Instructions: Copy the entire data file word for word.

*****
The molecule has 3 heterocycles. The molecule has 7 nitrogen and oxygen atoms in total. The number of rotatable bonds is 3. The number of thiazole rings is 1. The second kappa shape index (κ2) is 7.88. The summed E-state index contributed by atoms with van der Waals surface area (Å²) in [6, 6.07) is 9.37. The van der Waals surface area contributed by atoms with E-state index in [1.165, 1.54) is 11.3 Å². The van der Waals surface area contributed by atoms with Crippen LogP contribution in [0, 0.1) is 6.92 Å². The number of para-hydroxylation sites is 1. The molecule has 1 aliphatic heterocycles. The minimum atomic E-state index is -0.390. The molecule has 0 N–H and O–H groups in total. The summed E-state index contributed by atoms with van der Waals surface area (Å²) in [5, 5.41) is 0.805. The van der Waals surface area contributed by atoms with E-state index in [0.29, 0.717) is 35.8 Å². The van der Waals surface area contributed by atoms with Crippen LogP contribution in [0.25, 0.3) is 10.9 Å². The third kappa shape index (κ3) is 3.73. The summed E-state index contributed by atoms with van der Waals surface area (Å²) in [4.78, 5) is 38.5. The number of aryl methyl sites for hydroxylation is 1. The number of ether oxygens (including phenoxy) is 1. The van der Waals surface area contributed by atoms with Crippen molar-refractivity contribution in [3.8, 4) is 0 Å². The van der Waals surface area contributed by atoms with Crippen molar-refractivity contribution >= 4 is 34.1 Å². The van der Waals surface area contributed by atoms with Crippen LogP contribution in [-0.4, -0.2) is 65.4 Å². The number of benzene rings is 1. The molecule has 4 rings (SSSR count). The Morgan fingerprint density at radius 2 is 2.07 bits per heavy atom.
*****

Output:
The molecule has 3 heterocycles. The molecule has 7 nitrogen and oxygen atoms in total. The number of rotatable bonds is 3. The number of thiazole rings is 1. The second kappa shape index (κ2) is 7.88. The summed E-state index contributed by atoms with van der Waals surface area (Å²) in [6, 6.07) is 9.37. The van der Waals surface area contributed by atoms with E-state index in [1.165, 1.54) is 11.3 Å². The van der Waals surface area contributed by atoms with Crippen LogP contribution in [0, 0.1) is 6.92 Å². The number of para-hydroxylation sites is 1. The molecule has 1 aliphatic heterocycles. The minimum atomic E-state index is -0.390. The molecule has 0 N–H and O–H groups in total. The summed E-state index contributed by atoms with van der Waals surface area (Å²) in [5, 5.41) is 0.805. The van der Waals surface area contributed by atoms with E-state index in [0.29, 0.717) is 35.8 Å². The van der Waals surface area contributed by atoms with Crippen LogP contribution in [0.25, 0.3) is 10.9 Å². The third kappa shape index (κ3) is 3.73. The summed E-state index contributed by atoms with van der Waals surface area (Å²) in [4.78, 5) is 38.5. The number of aryl methyl sites for hydroxylation is 1. The number of ether oxygens (including phenoxy) is 1. The van der Waals surface area contributed by atoms with Crippen molar-refractivity contribution in [3.8, 4) is 0 Å². The van der Waals surface area contributed by atoms with Crippen molar-refractivity contribution >= 4 is 34.1 Å². The van der Waals surface area contributed by atoms with Crippen LogP contribution in [-0.4, -0.2) is 65.4 Å². The number of benzene rings is 1. The molecule has 4 rings (SSSR count). The Morgan fingerprint density at radius 2 is 2.07 bits per heavy atom.